Your 2022 Half-Year Planning Checklist

May 25, 2022


As 2022 draws to a half, it’s time to begin organizing your finances for the second half of the year. To help you get started, we’ve compiled together a list of key planning topics to consider.


Consider grouping deductions. The standard deduction for the tax year 2022 was adjusted for inflation and is $25,900 for a married couple filing jointly as opposed to $25,100 in 2021. If you hope to exceed the standard deduction, you should look elsewhere. One possible strategy is to move deductions you were planning to take in 2023 to 2022. For example:

Consider paying for expensive prescriptions or other medical expenses before the year ends, especially if you’ve already incurred substantial medical expenses this year. However, be advised that you are only permitted to deduct medical expenses exceeding 7.5% of your adjusted gross income.

Make gifts to a donor-advised fund this year. You’ll receive a full deduction even if grants from the fund to your favorite charities aren’t made until next year. One word of caution: custodians of donor-advised funds experience high volume during the last weeks of the year, so make certain you send your gift well before December 31.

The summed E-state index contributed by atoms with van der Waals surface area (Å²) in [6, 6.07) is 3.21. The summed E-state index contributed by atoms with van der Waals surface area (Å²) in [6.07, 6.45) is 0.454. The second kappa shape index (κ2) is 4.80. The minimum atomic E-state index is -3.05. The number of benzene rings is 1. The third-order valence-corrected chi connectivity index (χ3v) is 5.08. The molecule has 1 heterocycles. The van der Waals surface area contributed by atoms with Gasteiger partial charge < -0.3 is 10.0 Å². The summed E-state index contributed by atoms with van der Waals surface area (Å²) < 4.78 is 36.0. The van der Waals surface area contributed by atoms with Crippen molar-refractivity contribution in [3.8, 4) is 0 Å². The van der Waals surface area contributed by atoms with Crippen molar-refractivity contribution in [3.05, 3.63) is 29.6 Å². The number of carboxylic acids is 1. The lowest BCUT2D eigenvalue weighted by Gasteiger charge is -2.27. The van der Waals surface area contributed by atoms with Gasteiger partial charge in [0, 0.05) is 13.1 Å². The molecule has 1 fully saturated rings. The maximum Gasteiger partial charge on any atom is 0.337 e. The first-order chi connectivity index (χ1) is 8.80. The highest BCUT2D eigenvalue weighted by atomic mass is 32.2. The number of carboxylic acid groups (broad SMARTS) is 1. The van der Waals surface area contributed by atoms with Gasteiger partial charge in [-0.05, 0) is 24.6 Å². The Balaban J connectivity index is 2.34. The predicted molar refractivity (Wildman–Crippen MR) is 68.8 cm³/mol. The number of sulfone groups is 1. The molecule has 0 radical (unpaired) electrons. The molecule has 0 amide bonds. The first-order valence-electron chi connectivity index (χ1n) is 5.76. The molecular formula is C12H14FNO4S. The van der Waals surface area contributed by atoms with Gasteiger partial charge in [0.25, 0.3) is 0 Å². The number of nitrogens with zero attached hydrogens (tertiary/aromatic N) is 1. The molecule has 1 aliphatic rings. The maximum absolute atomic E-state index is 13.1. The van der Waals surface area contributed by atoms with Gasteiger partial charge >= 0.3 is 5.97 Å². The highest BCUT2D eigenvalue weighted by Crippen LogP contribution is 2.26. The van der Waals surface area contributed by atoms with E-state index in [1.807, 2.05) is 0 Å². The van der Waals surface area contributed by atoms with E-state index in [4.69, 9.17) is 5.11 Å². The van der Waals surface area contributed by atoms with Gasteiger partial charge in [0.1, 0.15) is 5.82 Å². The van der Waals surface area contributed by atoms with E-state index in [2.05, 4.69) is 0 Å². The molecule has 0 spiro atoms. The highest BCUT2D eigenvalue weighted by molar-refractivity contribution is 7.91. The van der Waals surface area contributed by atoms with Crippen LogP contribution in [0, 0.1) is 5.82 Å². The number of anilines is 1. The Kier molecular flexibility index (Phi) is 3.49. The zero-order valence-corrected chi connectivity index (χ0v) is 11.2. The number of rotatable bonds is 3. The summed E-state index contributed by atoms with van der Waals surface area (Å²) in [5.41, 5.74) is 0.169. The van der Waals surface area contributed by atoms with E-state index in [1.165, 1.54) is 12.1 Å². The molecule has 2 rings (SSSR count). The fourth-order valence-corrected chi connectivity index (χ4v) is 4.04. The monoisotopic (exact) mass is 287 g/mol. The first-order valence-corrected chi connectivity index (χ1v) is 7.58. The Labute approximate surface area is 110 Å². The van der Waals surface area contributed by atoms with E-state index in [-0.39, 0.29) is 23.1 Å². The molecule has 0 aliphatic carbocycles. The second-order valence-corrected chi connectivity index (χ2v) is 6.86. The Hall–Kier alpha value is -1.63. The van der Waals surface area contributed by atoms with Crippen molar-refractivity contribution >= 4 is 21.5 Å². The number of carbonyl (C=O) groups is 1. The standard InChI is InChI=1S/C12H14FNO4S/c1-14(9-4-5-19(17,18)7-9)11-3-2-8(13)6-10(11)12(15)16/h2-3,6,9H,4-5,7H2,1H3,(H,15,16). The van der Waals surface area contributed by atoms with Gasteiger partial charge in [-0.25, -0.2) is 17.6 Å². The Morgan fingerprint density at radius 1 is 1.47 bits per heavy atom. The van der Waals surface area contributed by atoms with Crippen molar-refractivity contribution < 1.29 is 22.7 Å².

Use your annual exclusion of $16,000 before the end of the year. You can give up to $16,000 to any individual ($32,000 for married couples) without incurring gift tax. Your gifts must be not only received but also deposited and cleared by December 31.

Contribute a gift to a 529 plan. Many states allow you to deduct contributions, but you won’t be able to do so unless you make your gift before December 31. If you’ve already paid for some qualified expenses from a checking, savings, or investment account this year (tuition, room and board, books, computers, etc.) and wish to reimburse yourself, complete the transaction by the end of the year. It will be easier to prove that your 529 plan distribution was used to reimburse you for expenses paid for this year.

Review your beneficiary designations and other estate plan details. If you’ve experienced changes in your life since you created your estate plan, make sure your plan continues to reflect what you want for yourself and your family. Review beneficiary designations on retirement plans, trusts, and insurance policies and make certain any trustees, guardians, or other fiduciaries you’ve appointed are still the best choices for those important roles. Federal estate tax rules are changing, so be sure to consult your estate planning team.



Maximize your 401(k) or other retirement plan contributions. If you participate in a 401(k) plan, take full advantage of it and maximize its benefits. You may contribute as much as $20,500 for 2022, plus an additional $6,500 if you’re 50 years of age or older for a total of $27,000. Contributions must be made by December 31. If you own an IRA, you have until April 15, 2023, to make your 2022 contribution. The maximum amount allowed is $6,000, plus an additional $1,000 for investors 50 years of age or older.